Please refer to
Therefore, according to the process 50, when the present invention optical disk drive 20 starts to burn data provided by the data source 36 by means of fixed packet burning, the control module 23 of the processing circuit 22 sets the count W0 of the counter 30 corresponding to the total block number of the write-in data and the count B0 of the counter 32 corresponding to the default block length D (or 32), and registers the data into the buffer 28 block by block. Meanwhile, once a block data is registered, the counts W0 and B0 are each decremented by 1. Then, the comparison circuit 34 of the processing circuit 22 compares the count B0 with 0. By comparing the count B0 to 0, the processing circuit 22 can determine whether data stored in the buffer 28 is reaching the block length of the partial write-in data PD of the fixed packet 10. If the count B0 is greater than 0, data in the buffer 28 is insufficient to form the fixed packet 10, and the processing circuit 22 proceeds to receive next block data from the data source 36. Otherwise, if the count B0 equals 0, data in the buffer 28 is sufficient to form the fixed packet 10, so the processing circuit 22 outputs data in the buffer 28 to the encoding module 24, and resets the counter 32, which means that data in the buffer 28 has been encoded to the fixed packet 10. The encoding module 24 adds the front data FC and the back data BC in front and behind (respectively) of the received data for outputting the fixed packet 10 to the writing module 26 for writing to the optical disk. Then, the comparison circuit 34 determines whether the count W0 of the counter 30 equals to 0. After that, the processing circuit 22 proceeds to receive next block data until the write-in data has been written to the optical disk. If the count W0 is greater than 0, the processing circuit 22 proceeds to receive next block data; otherwise, if the count W0 equals 0, the write-in data has been encoded, thus terminating the process 50.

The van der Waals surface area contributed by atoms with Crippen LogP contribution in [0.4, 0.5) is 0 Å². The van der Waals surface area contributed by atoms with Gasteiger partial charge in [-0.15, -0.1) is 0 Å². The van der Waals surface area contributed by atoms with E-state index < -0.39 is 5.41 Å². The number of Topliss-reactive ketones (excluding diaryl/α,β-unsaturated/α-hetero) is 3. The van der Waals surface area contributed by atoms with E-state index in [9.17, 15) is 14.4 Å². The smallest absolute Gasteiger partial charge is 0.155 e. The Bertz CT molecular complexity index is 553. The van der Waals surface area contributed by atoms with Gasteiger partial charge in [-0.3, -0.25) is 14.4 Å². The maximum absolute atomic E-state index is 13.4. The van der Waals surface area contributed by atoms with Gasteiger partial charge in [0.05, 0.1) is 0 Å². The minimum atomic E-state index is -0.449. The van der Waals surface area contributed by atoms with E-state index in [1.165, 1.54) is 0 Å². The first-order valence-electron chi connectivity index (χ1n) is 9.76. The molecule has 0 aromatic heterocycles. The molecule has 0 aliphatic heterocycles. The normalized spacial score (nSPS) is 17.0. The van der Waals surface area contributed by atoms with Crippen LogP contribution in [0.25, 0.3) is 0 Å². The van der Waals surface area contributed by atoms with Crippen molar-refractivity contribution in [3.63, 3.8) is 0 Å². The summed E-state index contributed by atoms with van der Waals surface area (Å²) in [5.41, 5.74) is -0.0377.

In summary, when encoding data to the fixed packets 10 for burning, the present invention optical disk drive 20 performs data movement in the computer highly efficiently, stably, and avoids buffer under-run.
Those skilled in the art will readily observe that numerous modifications and alterations of the device and method may be made while retaining the teachings of the invention. Accordingly, the above disclosure should be construed as limited only by the metes and bounds of the appended claims.
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|TW540032B||Title not available|
|International Classification||G11B27/36, G06F12/00, G11B20/10|